Several Broadcasting Act blunder posts have focused on the extensive regulatory requirements for Internet services in Bill C-10, including registration requirements, regulations, and conditions of operation all subject to penalties for failure to comply. While the CRTC will be tasked with establishing the specifics, the bill is notable in that it grants the Commission the power to target individual services or companies with unique or individualized requirements. In other words, rather than establishing a “level playing field” (itself a fiction), Canadian Heritage Minister Steven Guilbeault is opening the door to multiple fields with individual companies potentially each facing their own specific requirements and conditions to operate in Canada.
The source of this targeted approach is Section 9.1 (2), which provides:
(2) An order made under this section may be made applicable to all persons carrying on broadcasting undertakings, to all persons carrying on broadcasting undertakings of any class established by the Commission in the order or to a particular person carrying on a broadcasting undertaking.
In fact, as will be discussed in an upcoming post, the same approach can be taken with respect to mandated payments.
The regulatory ability to single out individual services for specific conditions (as opposed to common rules for all) creates significant regulatory uncertainty, invites the possibility of a trade challenge, could spark allegations of unfair treatment, and will raise further doubts for potential entrants into the Canadian market. The government claims that consumer choice will not be affected by Bill C-10, but the likely repercussions of its legislative proposal strongly suggest otherwise.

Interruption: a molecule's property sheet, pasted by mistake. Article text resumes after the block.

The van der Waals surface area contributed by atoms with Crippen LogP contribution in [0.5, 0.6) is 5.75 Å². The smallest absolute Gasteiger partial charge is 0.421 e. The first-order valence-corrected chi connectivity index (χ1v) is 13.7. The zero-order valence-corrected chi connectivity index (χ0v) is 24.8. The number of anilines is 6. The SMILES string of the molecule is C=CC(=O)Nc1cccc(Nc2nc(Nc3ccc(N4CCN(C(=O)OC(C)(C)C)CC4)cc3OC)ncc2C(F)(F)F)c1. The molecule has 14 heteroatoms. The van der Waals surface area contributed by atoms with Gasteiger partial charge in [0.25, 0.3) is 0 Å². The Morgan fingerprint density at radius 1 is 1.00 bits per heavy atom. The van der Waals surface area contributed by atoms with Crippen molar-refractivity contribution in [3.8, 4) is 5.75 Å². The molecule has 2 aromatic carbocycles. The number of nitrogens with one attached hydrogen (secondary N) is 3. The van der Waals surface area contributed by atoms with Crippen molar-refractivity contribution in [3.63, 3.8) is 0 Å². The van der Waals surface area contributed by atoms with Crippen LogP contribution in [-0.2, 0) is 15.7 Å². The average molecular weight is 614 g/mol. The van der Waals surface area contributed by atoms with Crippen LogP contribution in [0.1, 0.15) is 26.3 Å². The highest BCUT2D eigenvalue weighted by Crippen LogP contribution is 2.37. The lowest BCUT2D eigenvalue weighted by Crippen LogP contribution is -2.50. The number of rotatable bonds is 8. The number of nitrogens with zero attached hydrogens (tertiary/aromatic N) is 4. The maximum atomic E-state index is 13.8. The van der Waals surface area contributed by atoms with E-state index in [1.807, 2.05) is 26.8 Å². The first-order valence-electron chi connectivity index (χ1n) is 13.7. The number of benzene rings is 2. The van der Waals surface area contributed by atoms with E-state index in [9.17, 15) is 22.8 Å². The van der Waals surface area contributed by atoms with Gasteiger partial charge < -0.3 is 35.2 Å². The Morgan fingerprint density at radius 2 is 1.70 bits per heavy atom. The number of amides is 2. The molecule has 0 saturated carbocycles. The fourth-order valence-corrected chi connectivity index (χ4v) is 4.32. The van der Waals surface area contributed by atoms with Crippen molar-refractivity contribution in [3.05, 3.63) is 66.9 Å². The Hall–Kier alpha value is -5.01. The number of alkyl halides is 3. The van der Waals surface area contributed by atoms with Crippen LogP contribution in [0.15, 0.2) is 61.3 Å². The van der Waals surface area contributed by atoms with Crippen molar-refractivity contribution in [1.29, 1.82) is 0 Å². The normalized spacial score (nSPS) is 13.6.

(prior posts in the Broadcasting Act Blunder series include Day 1: Why there is no Canadian Content Crisis, Day 2: What the Government Doesn’t Say About Creating a “Level Playing Field”, Day 3: Minister Guilbeault Says Bill C-10 Contains Economic Thresholds That Limit Internet Regulation. It Doesn’t, Day 4: Why Many News Sites are Captured by Bill C-10), Day 5: Narrow Exclusion of User Generated Content Services, Day 6: The Beginning of the End of Canadian Broadcast Ownership and Control Requirements, Day 7: Beware Bill C-10’s Unintended Consequences, Day 8: The Unnecessary Discoverability Requirements, Day 9: Why Use Cross-Subsidies When the Government is Rolling out Tech Tax Policies?, Day 10: Downgrading the Role of Canadians in their Own Programming, Day 11: The “Regulate Everything” Approach – Licence or Registration Required, Broadcast Reform Bill Could Spell the End of Canadian Ownership Requirements, Day 12: The “Regulate Everything” Approach – The CRTC Conditions)